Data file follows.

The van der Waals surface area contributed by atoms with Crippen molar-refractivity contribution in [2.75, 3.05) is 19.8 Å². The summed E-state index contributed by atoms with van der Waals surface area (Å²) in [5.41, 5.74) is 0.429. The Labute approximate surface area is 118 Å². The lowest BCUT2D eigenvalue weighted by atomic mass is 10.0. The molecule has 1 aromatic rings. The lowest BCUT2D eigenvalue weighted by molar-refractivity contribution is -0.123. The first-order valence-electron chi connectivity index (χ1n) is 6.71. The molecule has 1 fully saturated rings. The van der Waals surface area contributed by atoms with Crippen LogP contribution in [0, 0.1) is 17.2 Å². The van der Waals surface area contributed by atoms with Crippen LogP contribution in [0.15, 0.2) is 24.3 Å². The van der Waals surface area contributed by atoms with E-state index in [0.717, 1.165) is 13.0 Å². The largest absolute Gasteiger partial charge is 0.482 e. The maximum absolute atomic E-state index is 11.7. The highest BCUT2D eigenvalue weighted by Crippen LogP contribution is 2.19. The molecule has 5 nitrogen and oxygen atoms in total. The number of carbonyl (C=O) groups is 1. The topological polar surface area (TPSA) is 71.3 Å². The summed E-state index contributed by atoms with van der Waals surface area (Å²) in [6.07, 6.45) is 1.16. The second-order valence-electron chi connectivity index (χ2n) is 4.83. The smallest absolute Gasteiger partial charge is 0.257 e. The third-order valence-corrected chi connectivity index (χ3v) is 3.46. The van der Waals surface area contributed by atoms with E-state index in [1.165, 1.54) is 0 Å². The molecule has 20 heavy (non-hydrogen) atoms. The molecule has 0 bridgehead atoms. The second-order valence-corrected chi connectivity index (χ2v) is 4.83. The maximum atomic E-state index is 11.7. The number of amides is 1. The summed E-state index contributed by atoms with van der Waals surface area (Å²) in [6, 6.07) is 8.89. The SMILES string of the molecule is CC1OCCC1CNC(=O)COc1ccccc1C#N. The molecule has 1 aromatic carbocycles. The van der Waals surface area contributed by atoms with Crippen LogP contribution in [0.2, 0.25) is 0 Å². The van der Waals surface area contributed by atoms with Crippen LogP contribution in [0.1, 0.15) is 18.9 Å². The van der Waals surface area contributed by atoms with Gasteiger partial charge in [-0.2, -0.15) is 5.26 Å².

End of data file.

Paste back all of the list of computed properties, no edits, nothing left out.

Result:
The van der Waals surface area contributed by atoms with Crippen molar-refractivity contribution in [2.75, 3.05) is 19.8 Å². The summed E-state index contributed by atoms with van der Waals surface area (Å²) in [5.41, 5.74) is 0.429. The Labute approximate surface area is 118 Å². The lowest BCUT2D eigenvalue weighted by atomic mass is 10.0. The molecule has 1 aromatic rings. The lowest BCUT2D eigenvalue weighted by molar-refractivity contribution is -0.123. The first-order valence-electron chi connectivity index (χ1n) is 6.71. The molecule has 1 fully saturated rings. The van der Waals surface area contributed by atoms with Crippen LogP contribution in [0, 0.1) is 17.2 Å². The van der Waals surface area contributed by atoms with Crippen LogP contribution in [0.15, 0.2) is 24.3 Å². The van der Waals surface area contributed by atoms with E-state index in [0.717, 1.165) is 13.0 Å². The largest absolute Gasteiger partial charge is 0.482 e. The maximum absolute atomic E-state index is 11.7. The highest BCUT2D eigenvalue weighted by Crippen LogP contribution is 2.19. The molecule has 5 nitrogen and oxygen atoms in total. The number of carbonyl (C=O) groups is 1. The topological polar surface area (TPSA) is 71.3 Å². The summed E-state index contributed by atoms with van der Waals surface area (Å²) in [6.07, 6.45) is 1.16. The second-order valence-electron chi connectivity index (χ2n) is 4.83. The smallest absolute Gasteiger partial charge is 0.257 e. The third-order valence-corrected chi connectivity index (χ3v) is 3.46. The van der Waals surface area contributed by atoms with E-state index in [1.165, 1.54) is 0 Å². The molecule has 20 heavy (non-hydrogen) atoms. The molecule has 0 bridgehead atoms. The second-order valence-corrected chi connectivity index (χ2v) is 4.83. The maximum atomic E-state index is 11.7. The number of amides is 1. The summed E-state index contributed by atoms with van der Waals surface area (Å²) in [6, 6.07) is 8.89. The SMILES string of the molecule is CC1OCCC1CNC(=O)COc1ccccc1C#N. The molecule has 1 aromatic carbocycles. The van der Waals surface area contributed by atoms with Crippen LogP contribution in [0.2, 0.25) is 0 Å². The van der Waals surface area contributed by atoms with Crippen LogP contribution in [0.1, 0.15) is 18.9 Å². The van der Waals surface area contributed by atoms with Gasteiger partial charge in [-0.2, -0.15) is 5.26 Å².